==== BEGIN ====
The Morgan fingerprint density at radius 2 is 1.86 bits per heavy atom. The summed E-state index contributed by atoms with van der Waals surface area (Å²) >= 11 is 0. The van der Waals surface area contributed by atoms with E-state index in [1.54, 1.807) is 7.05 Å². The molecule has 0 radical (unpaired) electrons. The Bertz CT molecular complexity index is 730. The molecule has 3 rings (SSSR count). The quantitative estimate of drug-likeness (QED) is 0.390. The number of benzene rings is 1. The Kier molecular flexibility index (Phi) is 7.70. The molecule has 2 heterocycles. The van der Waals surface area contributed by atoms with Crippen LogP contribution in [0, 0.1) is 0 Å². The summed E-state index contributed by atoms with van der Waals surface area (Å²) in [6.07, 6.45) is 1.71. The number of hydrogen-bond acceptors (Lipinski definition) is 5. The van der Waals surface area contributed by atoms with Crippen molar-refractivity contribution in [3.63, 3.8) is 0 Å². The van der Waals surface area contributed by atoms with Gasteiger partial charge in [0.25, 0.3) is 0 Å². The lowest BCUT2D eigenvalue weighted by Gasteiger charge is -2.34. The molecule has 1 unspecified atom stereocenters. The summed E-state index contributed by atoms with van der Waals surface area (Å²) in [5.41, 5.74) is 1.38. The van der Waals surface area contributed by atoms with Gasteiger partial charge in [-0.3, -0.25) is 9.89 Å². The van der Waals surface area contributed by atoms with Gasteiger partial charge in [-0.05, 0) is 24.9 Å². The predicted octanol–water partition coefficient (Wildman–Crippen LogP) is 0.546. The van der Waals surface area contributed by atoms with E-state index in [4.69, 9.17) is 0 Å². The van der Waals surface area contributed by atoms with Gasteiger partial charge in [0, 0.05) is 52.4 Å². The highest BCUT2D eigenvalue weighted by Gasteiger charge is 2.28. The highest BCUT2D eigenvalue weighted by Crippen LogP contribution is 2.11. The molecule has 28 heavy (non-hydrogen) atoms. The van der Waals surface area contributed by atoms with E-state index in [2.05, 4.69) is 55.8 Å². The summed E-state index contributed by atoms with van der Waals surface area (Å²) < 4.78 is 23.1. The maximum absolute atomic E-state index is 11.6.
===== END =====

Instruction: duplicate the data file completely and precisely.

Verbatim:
The Morgan fingerprint density at radius 2 is 1.86 bits per heavy atom. The summed E-state index contributed by atoms with van der Waals surface area (Å²) >= 11 is 0. The van der Waals surface area contributed by atoms with E-state index in [1.54, 1.807) is 7.05 Å². The molecule has 0 radical (unpaired) electrons. The Bertz CT molecular complexity index is 730. The molecule has 3 rings (SSSR count). The quantitative estimate of drug-likeness (QED) is 0.390. The number of benzene rings is 1. The Kier molecular flexibility index (Phi) is 7.70. The molecule has 2 heterocycles. The van der Waals surface area contributed by atoms with Crippen LogP contribution in [0, 0.1) is 0 Å². The summed E-state index contributed by atoms with van der Waals surface area (Å²) in [6.07, 6.45) is 1.71. The number of hydrogen-bond acceptors (Lipinski definition) is 5. The van der Waals surface area contributed by atoms with Crippen molar-refractivity contribution in [3.63, 3.8) is 0 Å². The van der Waals surface area contributed by atoms with Gasteiger partial charge in [0.25, 0.3) is 0 Å². The lowest BCUT2D eigenvalue weighted by Gasteiger charge is -2.34. The molecule has 1 unspecified atom stereocenters. The summed E-state index contributed by atoms with van der Waals surface area (Å²) in [5.41, 5.74) is 1.38. The van der Waals surface area contributed by atoms with Gasteiger partial charge in [-0.3, -0.25) is 9.89 Å². The van der Waals surface area contributed by atoms with Gasteiger partial charge in [-0.05, 0) is 24.9 Å². The predicted octanol–water partition coefficient (Wildman–Crippen LogP) is 0.546. The van der Waals surface area contributed by atoms with E-state index in [4.69, 9.17) is 0 Å². The van der Waals surface area contributed by atoms with Gasteiger partial charge in [0, 0.05) is 52.4 Å². The highest BCUT2D eigenvalue weighted by Gasteiger charge is 2.28. The highest BCUT2D eigenvalue weighted by Crippen LogP contribution is 2.11. The molecule has 28 heavy (non-hydrogen) atoms. The van der Waals surface area contributed by atoms with E-state index in [2.05, 4.69) is 55.8 Å². The summed E-state index contributed by atoms with van der Waals surface area (Å²) < 4.78 is 23.1. The maximum absolute atomic E-state index is 11.6.